Goodbye Obvious

by Liza Laserow

Swedish 19th Century Table with Original Paint

http://laserowantiques.1stdibs.com/store/furniture_item_detail.php?id=442107

Wishbone Chair By Hans J Wegner

http://www.modernamobelklassiker.com/ENG/index.htm

French Farmers Table From the Early 19th Century

http://laserowantiques.1stdibs.com/store/furniture_item_detail.php?id=377790

Wishbone Chair By Hans J Wegner

http://www.modernamobelklassiker.com/ENG/index.htm

When using a design classic, like the wishbone chair by Wegner I think it can get a little too obvious and seem a little too easy but by combining it with a 19th Century Farmers table really takes the obvious out of the equation.

The Master of The Chair

Hans J Wegner  was born in 1914 in Tønder, Denmark and the son of a shoemaker. He finished his apprenticeship with H. F. Stahlberg as a cabinetmaker at the age of 17. Three years later he moved to Copenhagen to study before he became an architect.

In 1940 Wegner, as young architect, joined Arne Jacobsen and Erik Møller to work on furniture design for the new Århus city hall. The same year Wegner began collaborating with master cabinetmaker, Johannes Hansen, a driving force in bringing new furniture design to the Danish public.  The Copenhagen Museum of Art and Industry acquired its first Wegner chair in 1942.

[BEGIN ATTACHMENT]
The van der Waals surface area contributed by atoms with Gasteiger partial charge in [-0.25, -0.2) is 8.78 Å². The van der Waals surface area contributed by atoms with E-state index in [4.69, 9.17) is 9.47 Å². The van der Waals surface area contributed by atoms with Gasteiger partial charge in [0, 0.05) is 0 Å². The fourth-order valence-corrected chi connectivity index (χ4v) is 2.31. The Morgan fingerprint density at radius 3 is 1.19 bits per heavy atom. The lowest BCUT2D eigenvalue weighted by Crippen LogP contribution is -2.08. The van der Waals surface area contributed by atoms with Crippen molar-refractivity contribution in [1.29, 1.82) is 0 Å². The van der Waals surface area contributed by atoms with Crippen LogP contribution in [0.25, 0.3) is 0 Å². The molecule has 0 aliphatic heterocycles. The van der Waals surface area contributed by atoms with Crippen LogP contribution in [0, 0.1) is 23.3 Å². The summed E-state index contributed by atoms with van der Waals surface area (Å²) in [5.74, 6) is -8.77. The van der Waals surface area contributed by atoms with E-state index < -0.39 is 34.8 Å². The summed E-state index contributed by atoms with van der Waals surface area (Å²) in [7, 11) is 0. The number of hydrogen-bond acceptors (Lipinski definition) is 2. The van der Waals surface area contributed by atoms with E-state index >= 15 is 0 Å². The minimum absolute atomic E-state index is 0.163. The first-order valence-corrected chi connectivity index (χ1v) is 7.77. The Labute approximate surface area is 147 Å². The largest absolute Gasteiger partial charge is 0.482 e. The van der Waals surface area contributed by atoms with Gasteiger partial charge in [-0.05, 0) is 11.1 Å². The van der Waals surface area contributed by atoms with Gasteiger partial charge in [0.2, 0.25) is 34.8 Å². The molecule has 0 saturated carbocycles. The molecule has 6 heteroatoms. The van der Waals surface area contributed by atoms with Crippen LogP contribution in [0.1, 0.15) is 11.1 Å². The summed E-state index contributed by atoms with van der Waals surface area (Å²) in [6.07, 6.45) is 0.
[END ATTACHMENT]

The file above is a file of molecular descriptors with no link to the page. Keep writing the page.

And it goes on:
1943 Wegner started his own design office and only a year later he designed the “Chinese chair”. The first kind in a series of new chairs that were inspired by portraits of Danish merchants sitting in Ming chairs. The most successful and famous in the series is the “Wishbone Chair” that came to life 1949 and has since 1950 been produced by Carl Hansen & Son in Odense. Apart from the wishbone chair Hans J Wegner designed more than 500 chairs with many considered as master pieces of chair design, he is often referred to as the master of the chair.

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